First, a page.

We have four more operators to consider, which are NAND, NOR, XOR and XNOR.

## NAND

NAND, or denial of the logical conjunction, usually expressed as “NOT (this AND that)” is a logical operator obtained through the operators AND and NOT using the relation NOT(A AND B) = A NAND B .

A proposition analyzed with a NAND operator, produces a false value only if both its atomic propositions are true, i.e. NAND produces a true value if at least one of its atomic propositions is false.

Regarding Elizabeth, Teresa and Francis at least one of the variables a and/or b, assumes the value false, since either of them is false over at least one of its properties, Teresa and Elizabeth for the age and Francis for the gender. The analysis made with the NAND operator to anyone of them will return true.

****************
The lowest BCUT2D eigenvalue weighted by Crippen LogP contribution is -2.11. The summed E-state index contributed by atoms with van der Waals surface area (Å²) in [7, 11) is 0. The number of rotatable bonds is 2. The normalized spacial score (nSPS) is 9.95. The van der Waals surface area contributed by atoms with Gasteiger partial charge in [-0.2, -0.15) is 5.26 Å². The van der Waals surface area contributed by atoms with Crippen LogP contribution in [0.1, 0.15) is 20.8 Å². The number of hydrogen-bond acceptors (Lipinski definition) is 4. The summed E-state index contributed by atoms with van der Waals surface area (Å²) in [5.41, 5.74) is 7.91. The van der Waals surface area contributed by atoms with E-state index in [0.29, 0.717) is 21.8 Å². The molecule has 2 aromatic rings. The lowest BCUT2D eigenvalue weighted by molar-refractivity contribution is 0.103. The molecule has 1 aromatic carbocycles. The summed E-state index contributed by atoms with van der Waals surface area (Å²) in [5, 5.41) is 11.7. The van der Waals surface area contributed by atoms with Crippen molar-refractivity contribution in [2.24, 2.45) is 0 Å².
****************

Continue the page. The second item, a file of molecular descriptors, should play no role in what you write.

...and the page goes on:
Regarding John, both variables a and b assume the value true. The analysis by the NAND operator returns the value false.

We can verify that for any of the “Happy Nights” customers not belonging simultaneously to both  the sets A and B, i.e. who doesn’t belong to their Intersection, the NAND operator returns true.
So, we can conclude that the NAND operator defines the Difference of the Intersection of A and B, as it defines the set with the objects who don’t belong to their Intersection, like in the Venn diagram in Figure 1.

The algebraic expressions representing this operator could be:

¬(a . b)  or  a NAND b or NOT (a AND b)

The Gate Symbol and Truth Table for this operator are represented in Figure 1. We can conclude that: